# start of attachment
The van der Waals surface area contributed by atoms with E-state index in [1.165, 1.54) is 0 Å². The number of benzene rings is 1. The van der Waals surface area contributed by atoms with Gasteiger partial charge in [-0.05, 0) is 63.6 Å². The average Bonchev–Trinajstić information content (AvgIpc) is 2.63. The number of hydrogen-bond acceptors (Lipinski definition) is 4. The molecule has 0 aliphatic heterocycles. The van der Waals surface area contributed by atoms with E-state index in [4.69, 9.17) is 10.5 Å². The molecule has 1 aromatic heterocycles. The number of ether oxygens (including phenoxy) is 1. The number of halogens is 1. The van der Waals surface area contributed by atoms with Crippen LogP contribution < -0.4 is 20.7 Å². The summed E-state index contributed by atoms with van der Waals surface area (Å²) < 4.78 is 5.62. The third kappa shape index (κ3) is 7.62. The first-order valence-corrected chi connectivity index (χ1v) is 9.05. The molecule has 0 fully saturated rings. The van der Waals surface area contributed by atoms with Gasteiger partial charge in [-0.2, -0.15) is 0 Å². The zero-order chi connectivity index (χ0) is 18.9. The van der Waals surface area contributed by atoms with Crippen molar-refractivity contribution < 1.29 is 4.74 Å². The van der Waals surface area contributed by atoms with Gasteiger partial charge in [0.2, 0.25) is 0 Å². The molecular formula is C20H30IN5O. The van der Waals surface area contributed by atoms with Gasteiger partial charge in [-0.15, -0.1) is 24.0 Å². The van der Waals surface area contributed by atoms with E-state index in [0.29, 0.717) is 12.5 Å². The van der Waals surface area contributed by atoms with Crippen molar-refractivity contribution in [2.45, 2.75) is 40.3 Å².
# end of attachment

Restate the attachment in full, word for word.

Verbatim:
The van der Waals surface area contributed by atoms with E-state index in [1.165, 1.54) is 0 Å². The number of benzene rings is 1. The van der Waals surface area contributed by atoms with Gasteiger partial charge in [-0.05, 0) is 63.6 Å². The average Bonchev–Trinajstić information content (AvgIpc) is 2.63. The number of hydrogen-bond acceptors (Lipinski definition) is 4. The molecule has 0 aliphatic heterocycles. The van der Waals surface area contributed by atoms with E-state index in [4.69, 9.17) is 10.5 Å². The molecule has 1 aromatic heterocycles. The number of ether oxygens (including phenoxy) is 1. The number of halogens is 1. The van der Waals surface area contributed by atoms with Crippen LogP contribution < -0.4 is 20.7 Å². The summed E-state index contributed by atoms with van der Waals surface area (Å²) < 4.78 is 5.62. The third kappa shape index (κ3) is 7.62. The first-order valence-corrected chi connectivity index (χ1v) is 9.05. The molecule has 0 fully saturated rings. The van der Waals surface area contributed by atoms with Gasteiger partial charge in [-0.2, -0.15) is 0 Å². The zero-order chi connectivity index (χ0) is 18.9. The van der Waals surface area contributed by atoms with Crippen molar-refractivity contribution < 1.29 is 4.74 Å². The van der Waals surface area contributed by atoms with Gasteiger partial charge in [0.2, 0.25) is 0 Å². The molecular formula is C20H30IN5O. The van der Waals surface area contributed by atoms with Gasteiger partial charge in [-0.15, -0.1) is 24.0 Å². The van der Waals surface area contributed by atoms with E-state index in [0.29, 0.717) is 12.5 Å². The van der Waals surface area contributed by atoms with Crippen molar-refractivity contribution in [2.45, 2.75) is 40.3 Å².